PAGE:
Coparcenary is a legal term that refers to Hindu succession law. It refers to a person who can assume a legal right to his ancestors’ land by birth. It literally translates to “equality in title, ownership, and importance.” It is solely a legal creation; it cannot be formed by parties acting together, except by adoption. It is based on the Hindu definition and tradition of the undivided family.
Coparcenary is governed by the Hindu Succession Act of 1956, but it has undergone significant revisions that will be addressed in greater depth later.
Undivided Hindu family
A Hindu undivided family, also known as a Hindu joint family, is a large extended family of which all members are direct descendants of a single ancestor. This family consists of three generations of descendants of a single ancestor who is usually the oldest. This is also a tradition seen in Jainism, Sikhism, and Buddhism.
The Hindu Succession Act of 1956 governs this family structure. It is a statute that governs the sale, devolution, and possession of the inherited property within Hindu joint families. While patriarchal, the act has resulted in a few significant changes to the rules that have been withheld.
School of laws in Hinduism
There were two schools of thought for regulating and administering Hindu laws before their codification.
- Mitakshara school
According to the theory of propinquity, the rule of inheritance was practiced in this school of thought, which means in order of blood relation proximity. The same theory underpins the Hindu Succession Act of 1956. The distribution of parental property was based on the law of ownership by birth, which meant that the family’s sons had sole access to the joint family’s property by birth, while the family’s daughters had none. The doctrine of survivorship was the name given to this allocation law. The doctrine of survivorship was the name given to this allocation law. It essentially meant that the property could be given to the inheritor who could ensure the family’s longevity in the future. There is a sense of belonging; no one has a fixed share because the family’s size fluctuates due to births and deaths.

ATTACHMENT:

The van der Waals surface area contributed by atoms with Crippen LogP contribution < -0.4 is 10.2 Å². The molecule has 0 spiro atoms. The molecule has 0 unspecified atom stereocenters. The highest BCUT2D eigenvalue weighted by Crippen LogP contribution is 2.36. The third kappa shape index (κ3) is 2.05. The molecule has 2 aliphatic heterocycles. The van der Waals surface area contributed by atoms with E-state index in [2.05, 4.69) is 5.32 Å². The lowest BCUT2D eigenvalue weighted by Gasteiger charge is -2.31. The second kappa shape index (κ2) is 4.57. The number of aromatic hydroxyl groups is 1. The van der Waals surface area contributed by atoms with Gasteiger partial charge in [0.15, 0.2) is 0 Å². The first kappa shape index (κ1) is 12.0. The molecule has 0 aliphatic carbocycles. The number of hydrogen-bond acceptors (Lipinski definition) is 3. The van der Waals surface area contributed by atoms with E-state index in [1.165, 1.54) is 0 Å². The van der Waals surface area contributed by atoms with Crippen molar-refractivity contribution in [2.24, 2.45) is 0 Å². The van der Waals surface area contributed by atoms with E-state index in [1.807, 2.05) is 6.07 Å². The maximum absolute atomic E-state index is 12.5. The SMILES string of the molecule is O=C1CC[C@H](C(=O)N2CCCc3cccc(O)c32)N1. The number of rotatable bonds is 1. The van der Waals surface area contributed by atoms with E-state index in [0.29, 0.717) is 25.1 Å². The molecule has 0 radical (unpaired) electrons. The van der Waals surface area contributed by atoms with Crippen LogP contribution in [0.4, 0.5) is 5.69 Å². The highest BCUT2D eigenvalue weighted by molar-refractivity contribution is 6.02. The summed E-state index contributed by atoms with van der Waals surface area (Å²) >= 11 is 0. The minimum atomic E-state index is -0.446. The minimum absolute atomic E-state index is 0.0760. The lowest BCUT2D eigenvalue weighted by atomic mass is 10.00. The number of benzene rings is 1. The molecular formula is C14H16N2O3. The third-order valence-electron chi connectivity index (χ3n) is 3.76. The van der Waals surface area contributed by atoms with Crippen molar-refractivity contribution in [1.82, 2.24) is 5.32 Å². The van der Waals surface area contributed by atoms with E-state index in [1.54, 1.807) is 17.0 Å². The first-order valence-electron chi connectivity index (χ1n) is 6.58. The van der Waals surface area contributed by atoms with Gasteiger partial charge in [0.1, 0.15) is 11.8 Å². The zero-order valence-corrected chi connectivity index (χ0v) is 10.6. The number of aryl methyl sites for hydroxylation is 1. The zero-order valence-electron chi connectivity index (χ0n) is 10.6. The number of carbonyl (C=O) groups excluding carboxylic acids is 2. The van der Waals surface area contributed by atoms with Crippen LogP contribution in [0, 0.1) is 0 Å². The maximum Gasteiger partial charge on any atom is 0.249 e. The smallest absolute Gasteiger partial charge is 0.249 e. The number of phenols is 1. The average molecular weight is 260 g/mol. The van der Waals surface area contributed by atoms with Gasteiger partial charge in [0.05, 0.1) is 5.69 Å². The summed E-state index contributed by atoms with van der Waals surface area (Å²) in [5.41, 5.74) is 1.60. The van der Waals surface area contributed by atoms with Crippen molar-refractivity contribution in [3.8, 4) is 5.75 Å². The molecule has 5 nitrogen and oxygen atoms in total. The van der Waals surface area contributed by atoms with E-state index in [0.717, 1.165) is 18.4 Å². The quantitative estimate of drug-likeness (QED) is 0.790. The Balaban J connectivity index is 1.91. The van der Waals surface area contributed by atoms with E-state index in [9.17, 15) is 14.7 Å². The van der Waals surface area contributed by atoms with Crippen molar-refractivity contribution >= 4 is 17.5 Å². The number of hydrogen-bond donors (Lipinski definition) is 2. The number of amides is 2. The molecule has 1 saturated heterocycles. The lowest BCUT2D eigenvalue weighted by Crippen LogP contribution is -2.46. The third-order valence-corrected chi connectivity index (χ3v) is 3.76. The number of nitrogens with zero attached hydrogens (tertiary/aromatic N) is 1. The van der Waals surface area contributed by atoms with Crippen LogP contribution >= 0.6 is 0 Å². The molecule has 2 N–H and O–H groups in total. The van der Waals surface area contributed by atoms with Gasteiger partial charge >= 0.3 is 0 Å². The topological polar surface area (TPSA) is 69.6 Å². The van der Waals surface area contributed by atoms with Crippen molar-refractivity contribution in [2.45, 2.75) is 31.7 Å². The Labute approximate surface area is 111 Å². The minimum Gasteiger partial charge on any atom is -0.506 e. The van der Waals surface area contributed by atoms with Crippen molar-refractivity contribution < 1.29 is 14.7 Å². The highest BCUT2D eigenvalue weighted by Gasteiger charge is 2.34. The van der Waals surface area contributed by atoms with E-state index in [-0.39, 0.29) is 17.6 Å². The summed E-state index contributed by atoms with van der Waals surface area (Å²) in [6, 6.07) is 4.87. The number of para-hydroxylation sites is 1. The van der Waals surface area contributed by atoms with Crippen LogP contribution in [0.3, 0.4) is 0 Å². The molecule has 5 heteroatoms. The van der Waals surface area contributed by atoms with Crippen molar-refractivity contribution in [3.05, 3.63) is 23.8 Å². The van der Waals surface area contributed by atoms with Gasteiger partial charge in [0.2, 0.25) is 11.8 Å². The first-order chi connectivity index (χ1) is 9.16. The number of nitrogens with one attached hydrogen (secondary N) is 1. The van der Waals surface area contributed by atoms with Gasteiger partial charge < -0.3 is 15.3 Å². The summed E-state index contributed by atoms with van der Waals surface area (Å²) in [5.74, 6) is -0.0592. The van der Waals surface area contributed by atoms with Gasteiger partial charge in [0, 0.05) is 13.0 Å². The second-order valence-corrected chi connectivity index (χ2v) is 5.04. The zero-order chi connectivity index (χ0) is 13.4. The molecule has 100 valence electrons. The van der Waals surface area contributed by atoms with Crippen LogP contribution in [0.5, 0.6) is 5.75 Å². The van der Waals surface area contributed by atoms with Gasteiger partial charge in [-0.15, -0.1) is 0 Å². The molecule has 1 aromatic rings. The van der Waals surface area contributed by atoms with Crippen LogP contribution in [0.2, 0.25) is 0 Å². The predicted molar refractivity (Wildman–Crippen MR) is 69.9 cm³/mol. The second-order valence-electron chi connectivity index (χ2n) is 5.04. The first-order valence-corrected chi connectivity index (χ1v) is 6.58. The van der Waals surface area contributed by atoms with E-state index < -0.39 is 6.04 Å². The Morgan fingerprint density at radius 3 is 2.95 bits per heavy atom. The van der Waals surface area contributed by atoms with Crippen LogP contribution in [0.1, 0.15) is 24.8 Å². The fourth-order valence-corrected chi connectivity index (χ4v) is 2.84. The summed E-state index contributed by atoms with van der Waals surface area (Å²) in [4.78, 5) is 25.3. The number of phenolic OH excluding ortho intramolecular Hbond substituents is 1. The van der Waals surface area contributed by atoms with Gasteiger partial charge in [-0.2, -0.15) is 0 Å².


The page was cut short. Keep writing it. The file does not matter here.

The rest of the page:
- Dayabhaga school.
The rule of inheritance was founded on the concept of divine gratification or moral gain in this school of thought. Based on the doctrine of oblations, the one who confers more spiritual gain will have the right to inherit the land. Also, females could inherit property in this school, and the property was not solely owned by the family’s sons. The sons do not inherit any ancestral property by birth, but their right to inherit occurs after the death of the Karta, the family’s ultimate head. The land is acquired by the sons as successors rather than survivors.
The succession law has a long and illustrious history.
Coparcenary is a term that emerged in ancient Hindu jurisprudence and has since been an integral part of Hindu law. All of the laws and regulations concerning the property and its privileges in Hindu law have always been skewed against men. They were exclusively framed for the benefit of the family’s members, with women still being seen as submissive. People were ruled by customary laws before the Hindu succession act of 1956, which differed from region to region and often discriminated against based on caste. This statute became notorious for its sexism against women and lack of equity in the law. Due to a shortage of resources, the new legislation was unable to be implemented across the world, resulting in regional differences. As a result, separate schools of thought and practices arose, further complicating and diverging the statute. Gender discrimination was a common problem in many of the law’s application areas.